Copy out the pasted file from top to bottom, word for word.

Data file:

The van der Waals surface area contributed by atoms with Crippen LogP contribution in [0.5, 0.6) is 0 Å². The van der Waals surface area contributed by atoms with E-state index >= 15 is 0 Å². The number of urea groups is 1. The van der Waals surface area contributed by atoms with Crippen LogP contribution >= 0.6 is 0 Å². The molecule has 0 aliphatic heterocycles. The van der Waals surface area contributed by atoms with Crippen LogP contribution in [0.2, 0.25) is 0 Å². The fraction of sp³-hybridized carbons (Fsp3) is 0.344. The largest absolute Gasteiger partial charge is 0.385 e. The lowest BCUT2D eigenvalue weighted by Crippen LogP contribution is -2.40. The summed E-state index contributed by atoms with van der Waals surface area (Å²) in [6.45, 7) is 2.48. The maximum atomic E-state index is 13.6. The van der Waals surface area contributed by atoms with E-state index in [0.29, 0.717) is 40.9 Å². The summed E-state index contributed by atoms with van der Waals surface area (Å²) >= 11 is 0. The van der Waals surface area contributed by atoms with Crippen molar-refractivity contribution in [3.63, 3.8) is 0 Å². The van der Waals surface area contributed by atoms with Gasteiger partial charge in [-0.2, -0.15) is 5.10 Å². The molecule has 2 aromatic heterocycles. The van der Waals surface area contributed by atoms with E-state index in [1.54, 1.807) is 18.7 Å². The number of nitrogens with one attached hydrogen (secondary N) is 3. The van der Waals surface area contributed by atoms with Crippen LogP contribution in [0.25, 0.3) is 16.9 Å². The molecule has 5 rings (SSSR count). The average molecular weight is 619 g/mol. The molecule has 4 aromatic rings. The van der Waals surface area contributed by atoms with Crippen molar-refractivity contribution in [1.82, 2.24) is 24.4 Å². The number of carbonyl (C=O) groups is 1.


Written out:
The van der Waals surface area contributed by atoms with Crippen LogP contribution in [0.5, 0.6) is 0 Å². The van der Waals surface area contributed by atoms with E-state index >= 15 is 0 Å². The number of urea groups is 1. The van der Waals surface area contributed by atoms with Crippen LogP contribution >= 0.6 is 0 Å². The molecule has 0 aliphatic heterocycles. The van der Waals surface area contributed by atoms with Crippen LogP contribution in [0.2, 0.25) is 0 Å². The fraction of sp³-hybridized carbons (Fsp3) is 0.344. The largest absolute Gasteiger partial charge is 0.385 e. The lowest BCUT2D eigenvalue weighted by Crippen LogP contribution is -2.40. The summed E-state index contributed by atoms with van der Waals surface area (Å²) in [6.45, 7) is 2.48. The maximum atomic E-state index is 13.6. The van der Waals surface area contributed by atoms with E-state index in [0.29, 0.717) is 40.9 Å². The summed E-state index contributed by atoms with van der Waals surface area (Å²) >= 11 is 0. The van der Waals surface area contributed by atoms with Crippen molar-refractivity contribution in [3.63, 3.8) is 0 Å². The van der Waals surface area contributed by atoms with Gasteiger partial charge in [-0.2, -0.15) is 5.10 Å². The molecule has 2 aromatic heterocycles. The van der Waals surface area contributed by atoms with E-state index in [1.54, 1.807) is 18.7 Å². The number of nitrogens with one attached hydrogen (secondary N) is 3. The van der Waals surface area contributed by atoms with Crippen LogP contribution in [0.25, 0.3) is 16.9 Å². The molecule has 5 rings (SSSR count). The average molecular weight is 619 g/mol. The molecule has 4 aromatic rings. The van der Waals surface area contributed by atoms with Crippen molar-refractivity contribution in [1.82, 2.24) is 24.4 Å². The number of carbonyl (C=O) groups is 1.